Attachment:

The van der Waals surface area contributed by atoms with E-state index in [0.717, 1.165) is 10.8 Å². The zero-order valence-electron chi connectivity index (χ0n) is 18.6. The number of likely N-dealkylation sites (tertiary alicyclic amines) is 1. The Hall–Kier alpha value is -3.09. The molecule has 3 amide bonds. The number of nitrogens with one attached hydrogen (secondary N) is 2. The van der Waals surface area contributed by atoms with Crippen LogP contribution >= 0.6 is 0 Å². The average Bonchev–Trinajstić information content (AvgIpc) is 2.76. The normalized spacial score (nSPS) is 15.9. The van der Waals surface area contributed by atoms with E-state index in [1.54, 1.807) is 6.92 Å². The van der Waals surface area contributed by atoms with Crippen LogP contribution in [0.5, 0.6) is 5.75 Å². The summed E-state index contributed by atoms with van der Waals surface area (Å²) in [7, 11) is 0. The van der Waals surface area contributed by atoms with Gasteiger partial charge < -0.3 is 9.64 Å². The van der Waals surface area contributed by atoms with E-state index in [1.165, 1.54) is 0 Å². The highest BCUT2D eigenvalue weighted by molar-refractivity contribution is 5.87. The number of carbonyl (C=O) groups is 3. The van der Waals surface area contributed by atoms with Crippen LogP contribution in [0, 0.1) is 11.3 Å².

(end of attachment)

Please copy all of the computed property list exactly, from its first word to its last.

The van der Waals surface area contributed by atoms with E-state index in [0.717, 1.165) is 10.8 Å². The zero-order valence-electron chi connectivity index (χ0n) is 18.6. The number of likely N-dealkylation sites (tertiary alicyclic amines) is 1. The Hall–Kier alpha value is -3.09. The molecule has 3 amide bonds. The number of nitrogens with one attached hydrogen (secondary N) is 2. The van der Waals surface area contributed by atoms with Crippen LogP contribution >= 0.6 is 0 Å². The average Bonchev–Trinajstić information content (AvgIpc) is 2.76. The normalized spacial score (nSPS) is 15.9. The van der Waals surface area contributed by atoms with E-state index in [1.54, 1.807) is 6.92 Å². The van der Waals surface area contributed by atoms with Crippen LogP contribution in [0.5, 0.6) is 5.75 Å². The summed E-state index contributed by atoms with van der Waals surface area (Å²) in [7, 11) is 0. The van der Waals surface area contributed by atoms with Gasteiger partial charge < -0.3 is 9.64 Å². The van der Waals surface area contributed by atoms with E-state index in [1.165, 1.54) is 0 Å². The highest BCUT2D eigenvalue weighted by molar-refractivity contribution is 5.87. The number of carbonyl (C=O) groups is 3. The van der Waals surface area contributed by atoms with Crippen LogP contribution in [0, 0.1) is 11.3 Å².